Seldom have I experienced the textual instance of an implied author more vividly then when reading this book. The implied author is the mental image of an author a text evokes in the reader based on the book’s language use, perspective, and content. In this particular book, neither the title, nor the author’s name or the cover, gives any indication of the real writer’s sex, but I hadn’t read many pages before a distinct female author's voice formed in my mind.
In the book, the perspective lies firmly with Aethelwin, and almost all dramatic historical events are seen from afar, told her by others, which creates a distance between the events and the reader. The book's inner story circles around the women’s life in the hall or in the house. Here Aethelwin weaves or cooks and talks and ponders; her focus is on feelings and affections and her relations to the male characters in the book. For me there is far too much talking and thinking. I don’t want to be told about fights and battles: I want to be where the action is. But then, I’m probably not the implied reader the author had in mind when writing the book.
I also feel that all the changes of affections that Aethelwin experiences are mostly claimed or asserted; the reasons for the changes are seldom shown or properly motivated. Even female events, like giving birth, are told with a distance. Erotic feelings and sexual desires are apparently absent, also in the men that control the young and beautiful Aethelwin.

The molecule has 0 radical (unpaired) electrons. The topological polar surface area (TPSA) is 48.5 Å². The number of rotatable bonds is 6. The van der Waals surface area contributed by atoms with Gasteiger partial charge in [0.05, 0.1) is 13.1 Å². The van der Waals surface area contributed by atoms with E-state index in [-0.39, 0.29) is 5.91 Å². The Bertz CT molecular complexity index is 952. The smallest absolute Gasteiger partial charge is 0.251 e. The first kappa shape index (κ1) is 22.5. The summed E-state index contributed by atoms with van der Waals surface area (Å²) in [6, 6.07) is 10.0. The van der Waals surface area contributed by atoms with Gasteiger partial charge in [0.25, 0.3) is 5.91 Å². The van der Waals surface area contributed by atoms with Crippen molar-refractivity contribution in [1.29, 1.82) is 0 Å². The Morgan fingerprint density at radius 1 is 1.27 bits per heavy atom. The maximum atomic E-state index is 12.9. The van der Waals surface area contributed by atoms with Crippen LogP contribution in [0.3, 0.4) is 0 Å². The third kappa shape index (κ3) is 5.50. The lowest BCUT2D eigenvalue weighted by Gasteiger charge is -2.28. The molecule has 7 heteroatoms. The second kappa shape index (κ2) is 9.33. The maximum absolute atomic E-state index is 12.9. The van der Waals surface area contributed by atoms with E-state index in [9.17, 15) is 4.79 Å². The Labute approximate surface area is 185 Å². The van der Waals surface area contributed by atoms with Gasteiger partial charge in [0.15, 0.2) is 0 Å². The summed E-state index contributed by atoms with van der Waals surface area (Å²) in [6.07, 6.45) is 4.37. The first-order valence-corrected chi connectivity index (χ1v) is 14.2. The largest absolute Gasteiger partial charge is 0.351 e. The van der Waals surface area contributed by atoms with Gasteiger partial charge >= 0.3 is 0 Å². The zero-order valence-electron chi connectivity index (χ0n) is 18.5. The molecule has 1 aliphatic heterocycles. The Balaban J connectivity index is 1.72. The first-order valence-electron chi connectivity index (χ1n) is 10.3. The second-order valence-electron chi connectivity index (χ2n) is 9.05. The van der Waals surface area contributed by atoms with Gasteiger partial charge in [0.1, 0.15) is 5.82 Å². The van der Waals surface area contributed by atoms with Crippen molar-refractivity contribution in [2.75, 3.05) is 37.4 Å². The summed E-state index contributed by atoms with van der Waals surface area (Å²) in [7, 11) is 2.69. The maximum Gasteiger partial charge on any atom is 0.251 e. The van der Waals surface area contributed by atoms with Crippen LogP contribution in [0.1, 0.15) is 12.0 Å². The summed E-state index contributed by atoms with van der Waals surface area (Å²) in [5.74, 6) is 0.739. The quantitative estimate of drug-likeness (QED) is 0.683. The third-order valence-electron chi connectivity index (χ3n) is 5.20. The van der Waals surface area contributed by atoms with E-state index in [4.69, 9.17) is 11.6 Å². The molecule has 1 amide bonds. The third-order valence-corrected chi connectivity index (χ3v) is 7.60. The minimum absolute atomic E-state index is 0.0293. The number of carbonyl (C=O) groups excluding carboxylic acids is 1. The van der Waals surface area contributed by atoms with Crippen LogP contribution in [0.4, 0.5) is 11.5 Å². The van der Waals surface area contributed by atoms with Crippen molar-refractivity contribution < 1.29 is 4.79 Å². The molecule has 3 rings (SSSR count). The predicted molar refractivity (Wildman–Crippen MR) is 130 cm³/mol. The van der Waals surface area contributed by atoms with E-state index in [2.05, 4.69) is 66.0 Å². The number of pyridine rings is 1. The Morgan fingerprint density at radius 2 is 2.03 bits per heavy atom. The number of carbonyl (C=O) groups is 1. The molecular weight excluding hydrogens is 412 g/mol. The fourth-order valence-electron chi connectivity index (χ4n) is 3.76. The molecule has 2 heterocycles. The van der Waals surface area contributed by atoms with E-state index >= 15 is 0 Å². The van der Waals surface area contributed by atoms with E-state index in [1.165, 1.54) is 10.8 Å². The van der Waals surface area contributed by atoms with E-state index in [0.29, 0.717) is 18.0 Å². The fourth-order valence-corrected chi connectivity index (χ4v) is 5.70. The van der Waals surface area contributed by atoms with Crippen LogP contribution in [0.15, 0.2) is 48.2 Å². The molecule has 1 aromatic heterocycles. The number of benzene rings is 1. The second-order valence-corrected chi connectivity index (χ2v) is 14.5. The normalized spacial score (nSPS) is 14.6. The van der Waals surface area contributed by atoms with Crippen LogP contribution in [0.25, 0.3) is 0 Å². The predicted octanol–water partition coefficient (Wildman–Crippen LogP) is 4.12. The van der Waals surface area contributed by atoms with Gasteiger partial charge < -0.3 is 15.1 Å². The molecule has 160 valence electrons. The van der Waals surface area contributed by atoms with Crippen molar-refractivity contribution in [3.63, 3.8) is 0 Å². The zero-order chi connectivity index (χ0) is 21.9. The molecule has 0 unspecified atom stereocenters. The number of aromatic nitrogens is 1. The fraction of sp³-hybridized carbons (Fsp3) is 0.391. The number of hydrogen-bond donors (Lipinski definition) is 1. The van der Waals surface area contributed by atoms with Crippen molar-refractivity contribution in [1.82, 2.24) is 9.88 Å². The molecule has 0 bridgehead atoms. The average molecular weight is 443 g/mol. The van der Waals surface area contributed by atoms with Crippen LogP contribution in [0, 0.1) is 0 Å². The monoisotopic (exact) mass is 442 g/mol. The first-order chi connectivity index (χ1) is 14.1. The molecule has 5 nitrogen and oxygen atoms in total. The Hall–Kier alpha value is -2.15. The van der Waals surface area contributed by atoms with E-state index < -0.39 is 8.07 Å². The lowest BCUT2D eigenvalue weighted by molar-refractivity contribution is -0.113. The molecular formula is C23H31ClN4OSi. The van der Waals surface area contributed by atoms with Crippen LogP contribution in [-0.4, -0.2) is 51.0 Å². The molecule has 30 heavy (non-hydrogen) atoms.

This said, the language flows gently (even if anachronistic expressions frequently occur), the author has a sure hand on the use of perspective, and the story is not without suspense. On the contrary, the author’s method is to let rumours seep into the kitchen, the hall, the hovel, or wherever Aethelwin is held captive , and thus arouse hope and fear of what is going to happen in the world of fighting men. Aethelwin’s happiness depends on it, but even when she eventually is relatively free to build her own business, which she does, she continues to talk and ponder and God knows how she actually gaines her wealth. But at least she steps into the real world and tries to influence events by manipulating other people. Some of these are Danes, and in the book the Danes are mostly characterized as barbarians or “rabid dogs” by the Northumbrians, descriptions that are poorly levelled by the author. In the book there is very little understanding of the Viking world view.
The point of view character, Aethelwin, has a silly and self-righteous (and rather modern) way of thinking , but despite of – or because of – her being so irritatingly shallow and supercilious, I read on, anxious to know how the story ends. In the last part of the book, a lot of interesting things happen – in short: the war hardens – and the suspense builds up. My sympathies, however, are not with Aethelwin, but with the men and women affected by her self-absorption. I don't think that was the author's intention.
I hope that The Northumbrian Saga is the first book in a series. A.H Gray obviously knows much about the fate of Northumbria, and I want to read more.